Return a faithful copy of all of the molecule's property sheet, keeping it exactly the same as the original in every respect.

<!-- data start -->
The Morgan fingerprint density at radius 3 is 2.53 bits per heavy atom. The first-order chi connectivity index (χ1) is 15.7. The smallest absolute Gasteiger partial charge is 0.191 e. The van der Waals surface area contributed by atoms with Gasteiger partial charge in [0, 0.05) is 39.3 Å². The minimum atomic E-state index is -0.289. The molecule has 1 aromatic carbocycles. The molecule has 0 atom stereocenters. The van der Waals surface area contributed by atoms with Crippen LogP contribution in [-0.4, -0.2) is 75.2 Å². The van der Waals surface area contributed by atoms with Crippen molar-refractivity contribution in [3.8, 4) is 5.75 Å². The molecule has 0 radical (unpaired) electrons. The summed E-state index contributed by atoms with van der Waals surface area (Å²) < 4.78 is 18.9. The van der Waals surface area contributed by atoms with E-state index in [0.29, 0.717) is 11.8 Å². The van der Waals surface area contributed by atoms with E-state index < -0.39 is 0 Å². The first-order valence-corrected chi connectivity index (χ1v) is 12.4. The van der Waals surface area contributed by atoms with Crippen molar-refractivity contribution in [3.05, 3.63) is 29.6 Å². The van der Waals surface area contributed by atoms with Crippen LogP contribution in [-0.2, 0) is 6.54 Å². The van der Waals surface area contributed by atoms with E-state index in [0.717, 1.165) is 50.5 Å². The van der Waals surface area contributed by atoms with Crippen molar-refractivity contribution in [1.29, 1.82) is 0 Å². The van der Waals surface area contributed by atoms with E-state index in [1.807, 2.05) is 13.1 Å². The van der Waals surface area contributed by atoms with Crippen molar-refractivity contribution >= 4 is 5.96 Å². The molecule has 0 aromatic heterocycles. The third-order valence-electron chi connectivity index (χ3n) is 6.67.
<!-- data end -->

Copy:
The Morgan fingerprint density at radius 3 is 2.53 bits per heavy atom. The first-order chi connectivity index (χ1) is 15.7. The smallest absolute Gasteiger partial charge is 0.191 e. The van der Waals surface area contributed by atoms with Gasteiger partial charge in [0, 0.05) is 39.3 Å². The minimum atomic E-state index is -0.289. The molecule has 1 aromatic carbocycles. The molecule has 0 atom stereocenters. The van der Waals surface area contributed by atoms with Crippen LogP contribution in [-0.4, -0.2) is 75.2 Å². The van der Waals surface area contributed by atoms with Crippen molar-refractivity contribution in [3.8, 4) is 5.75 Å². The molecule has 0 radical (unpaired) electrons. The summed E-state index contributed by atoms with van der Waals surface area (Å²) < 4.78 is 18.9. The van der Waals surface area contributed by atoms with E-state index in [0.29, 0.717) is 11.8 Å². The van der Waals surface area contributed by atoms with E-state index < -0.39 is 0 Å². The first-order valence-corrected chi connectivity index (χ1v) is 12.4. The van der Waals surface area contributed by atoms with Crippen molar-refractivity contribution in [3.05, 3.63) is 29.6 Å². The van der Waals surface area contributed by atoms with Crippen LogP contribution in [-0.2, 0) is 6.54 Å². The van der Waals surface area contributed by atoms with E-state index in [0.717, 1.165) is 50.5 Å². The van der Waals surface area contributed by atoms with Crippen molar-refractivity contribution in [1.29, 1.82) is 0 Å². The van der Waals surface area contributed by atoms with E-state index in [1.807, 2.05) is 13.1 Å². The van der Waals surface area contributed by atoms with Crippen molar-refractivity contribution >= 4 is 5.96 Å². The molecule has 0 aromatic heterocycles. The third-order valence-electron chi connectivity index (χ3n) is 6.67.